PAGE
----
Double Slit Experiment: Timing & Reflection Interference

  • #1
Andy_K
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Dear All,

I have a couple questions on the double slit experiment I hope you can help shed some light (or photons) on. =)

Arrival Timing of Photons

In a normal double-slit experiment like the above setup, do photons always arrive at the detector at a constant speed (basically, speed of light), or does the arrival time experience fluctuation (albeit an extremely minute one)?

Since the interference pattern is a result of many troughs of (probability) waves, and troughs seem to have a certain order in its propagation (just like in waves, some troughs are in front and some behind), does that mean if a photon is detected at a position created by interference of troughs further back, it would actually arrive at the detector at a slightly later time?

I understand that the "wave" is not physical, but if the interference resembles the characteristics of normal waves, wouldn't that also signify a correlation to the spatial and temporal sequence of troughs?


Reflection Interference
If we change some parts of P (please refer to photo below) to become a mirror, so that the photon is either reflected back or detected there, would the reflection's backward "wave" interfere with the forward "waves", or perhaps even cancel it out since it's an opposing "motion"?


Thank you for your guidance.


5nAW5an.png
 

Answers and Replies

  • #2
tech99
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[Reflection Interference
If we change some parts of P (please refer to photo below) to become a mirror, so that the photon is either reflected back or detected there, would the reflection's backward "wave" interfere with the forward "waves", or perhaps even cancel it out since it's an opposing "motion"? /QUOTE]
EM waves form an interference pattern above the surface of a mirror.
 
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  • #3
zonde
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Since the interference pattern is a result of many troughs of (probability) waves
There are no probability waves in Quantum Mechanics. There is a term "probability amplitude", but it's phase does not describe amplitude oscillations. It's phase rather describes rotation in complex plane (mathematically speaking).
You might give a try to Feynmann's (very layman-friendly) book "QED: The strange theory of light and matter".
 
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  • #4
PeterDonis
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do photons always arrive at the detector at a constant speed (basically, speed of light), or does the arrival time experience fluctuation (albeit an extremely minute one)?
We don't measure the time it takes for the photons to travel through the experiment, so there is no answer to this question. All we measure is the pattern of light and dark at the detector.
 
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  • #5
Andy_K
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We don't measure the time it takes for the photons to travel through the experiment, so there is no answer to this question. All we measure is the pattern of light and dark at the detector.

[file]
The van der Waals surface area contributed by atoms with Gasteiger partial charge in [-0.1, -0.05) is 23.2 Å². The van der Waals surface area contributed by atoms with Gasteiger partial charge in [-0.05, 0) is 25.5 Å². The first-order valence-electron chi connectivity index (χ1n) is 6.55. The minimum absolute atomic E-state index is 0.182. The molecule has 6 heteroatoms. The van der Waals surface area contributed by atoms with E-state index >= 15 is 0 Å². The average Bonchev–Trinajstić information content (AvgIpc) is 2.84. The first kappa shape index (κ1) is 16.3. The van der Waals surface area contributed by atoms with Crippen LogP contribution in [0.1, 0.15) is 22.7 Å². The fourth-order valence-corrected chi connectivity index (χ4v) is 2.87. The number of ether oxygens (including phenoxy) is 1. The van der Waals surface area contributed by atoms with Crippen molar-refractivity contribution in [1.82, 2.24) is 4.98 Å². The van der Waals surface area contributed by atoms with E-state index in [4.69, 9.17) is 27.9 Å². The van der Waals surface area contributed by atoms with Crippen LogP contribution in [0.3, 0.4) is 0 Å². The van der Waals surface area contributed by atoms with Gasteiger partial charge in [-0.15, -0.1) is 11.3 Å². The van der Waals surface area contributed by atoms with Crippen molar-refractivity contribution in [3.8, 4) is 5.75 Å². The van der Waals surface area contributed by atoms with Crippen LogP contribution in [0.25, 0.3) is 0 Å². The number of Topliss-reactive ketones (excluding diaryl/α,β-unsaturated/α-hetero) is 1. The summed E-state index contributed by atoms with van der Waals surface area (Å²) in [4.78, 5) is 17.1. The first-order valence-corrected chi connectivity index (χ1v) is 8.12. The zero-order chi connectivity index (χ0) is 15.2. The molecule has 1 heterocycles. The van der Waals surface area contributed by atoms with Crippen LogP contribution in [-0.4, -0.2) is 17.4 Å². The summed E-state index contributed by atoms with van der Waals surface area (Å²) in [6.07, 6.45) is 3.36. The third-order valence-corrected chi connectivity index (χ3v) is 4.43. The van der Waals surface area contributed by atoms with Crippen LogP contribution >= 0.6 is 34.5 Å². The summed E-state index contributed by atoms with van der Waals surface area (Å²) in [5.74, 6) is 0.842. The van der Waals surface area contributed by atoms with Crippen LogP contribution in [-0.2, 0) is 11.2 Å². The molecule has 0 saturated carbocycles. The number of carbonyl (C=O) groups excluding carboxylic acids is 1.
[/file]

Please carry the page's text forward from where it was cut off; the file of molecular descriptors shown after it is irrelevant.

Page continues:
May I know if we don't measure because it is not relevant, not possible, or that it will always be the constant speed of light?
 
  • #6
Andy_K
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EM waves form an interference pattern above the surface of a mirror.
Does that mean the wave propagating back will interfere with the original forward wave, at spaces between the barrier/slit and detector?
 
  • #7
PeterDonis
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May I know if we don't measure because it is not relevant, not possible, or that it will always be the constant speed of light?
Not relevant (since the point of the experiment is to measure the pattern of light and dark at the detector) and not possible (because we can't measure the times at which individual photons leave the source).
 
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  • #8
tech99
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Does that mean the wave propagating back will interfere with the original forward wave, at spaces between the barrier/slit and detector?
In classical physics terms, which is all I know, yes. Light from the first double slit is interfered with with by light from its image, which is a second double slit located the same distance behind the mirror.
 
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  • #9
PeterDonis
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Light from the first double slit is interfered with with by light from its image, which is a second double slit located the same distance behind the mirror
This is correct; the QM model of this is basically the same as the classical model as far as the wave interference is concerned.
 
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  • #10
Andy_K
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Thank you very much for your guidance, Zonde, Tech99 and PeterDonis! I have much to learn :)